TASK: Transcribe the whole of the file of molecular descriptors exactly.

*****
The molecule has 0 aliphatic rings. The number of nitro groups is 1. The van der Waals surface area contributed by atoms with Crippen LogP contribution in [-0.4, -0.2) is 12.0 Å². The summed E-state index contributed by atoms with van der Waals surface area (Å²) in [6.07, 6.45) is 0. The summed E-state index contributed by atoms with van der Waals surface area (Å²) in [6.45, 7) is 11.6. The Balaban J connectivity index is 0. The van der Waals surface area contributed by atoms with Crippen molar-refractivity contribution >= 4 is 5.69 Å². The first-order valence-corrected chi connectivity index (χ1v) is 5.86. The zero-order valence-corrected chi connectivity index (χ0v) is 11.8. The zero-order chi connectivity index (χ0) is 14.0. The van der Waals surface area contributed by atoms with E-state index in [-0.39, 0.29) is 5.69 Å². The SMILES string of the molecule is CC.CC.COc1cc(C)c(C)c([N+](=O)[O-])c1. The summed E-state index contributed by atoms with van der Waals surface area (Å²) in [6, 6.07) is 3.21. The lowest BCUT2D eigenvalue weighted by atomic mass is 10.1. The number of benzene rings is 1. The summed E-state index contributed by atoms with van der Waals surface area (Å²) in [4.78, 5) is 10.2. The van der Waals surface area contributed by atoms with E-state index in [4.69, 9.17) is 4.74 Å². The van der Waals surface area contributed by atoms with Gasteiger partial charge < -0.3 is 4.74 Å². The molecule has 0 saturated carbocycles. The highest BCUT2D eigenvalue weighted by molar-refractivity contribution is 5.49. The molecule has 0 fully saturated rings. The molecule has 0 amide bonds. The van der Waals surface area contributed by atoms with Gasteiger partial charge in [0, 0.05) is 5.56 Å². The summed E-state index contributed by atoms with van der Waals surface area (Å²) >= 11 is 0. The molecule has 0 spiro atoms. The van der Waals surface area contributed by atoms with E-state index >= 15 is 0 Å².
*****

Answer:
The molecule has 0 aliphatic rings. The number of nitro groups is 1. The van der Waals surface area contributed by atoms with Crippen LogP contribution in [-0.4, -0.2) is 12.0 Å². The summed E-state index contributed by atoms with van der Waals surface area (Å²) in [6.07, 6.45) is 0. The summed E-state index contributed by atoms with van der Waals surface area (Å²) in [6.45, 7) is 11.6. The Balaban J connectivity index is 0. The van der Waals surface area contributed by atoms with Crippen molar-refractivity contribution >= 4 is 5.69 Å². The first-order valence-corrected chi connectivity index (χ1v) is 5.86. The zero-order valence-corrected chi connectivity index (χ0v) is 11.8. The zero-order chi connectivity index (χ0) is 14.0. The van der Waals surface area contributed by atoms with E-state index in [-0.39, 0.29) is 5.69 Å². The SMILES string of the molecule is CC.CC.COc1cc(C)c(C)c([N+](=O)[O-])c1. The summed E-state index contributed by atoms with van der Waals surface area (Å²) in [6, 6.07) is 3.21. The lowest BCUT2D eigenvalue weighted by atomic mass is 10.1. The number of benzene rings is 1. The summed E-state index contributed by atoms with van der Waals surface area (Å²) in [4.78, 5) is 10.2. The van der Waals surface area contributed by atoms with E-state index in [4.69, 9.17) is 4.74 Å². The van der Waals surface area contributed by atoms with Gasteiger partial charge < -0.3 is 4.74 Å². The molecule has 0 saturated carbocycles. The highest BCUT2D eigenvalue weighted by molar-refractivity contribution is 5.49. The molecule has 0 fully saturated rings. The molecule has 0 amide bonds. The van der Waals surface area contributed by atoms with Gasteiger partial charge in [0, 0.05) is 5.56 Å². The summed E-state index contributed by atoms with van der Waals surface area (Å²) >= 11 is 0. The molecule has 0 spiro atoms. The van der Waals surface area contributed by atoms with E-state index >= 15 is 0 Å².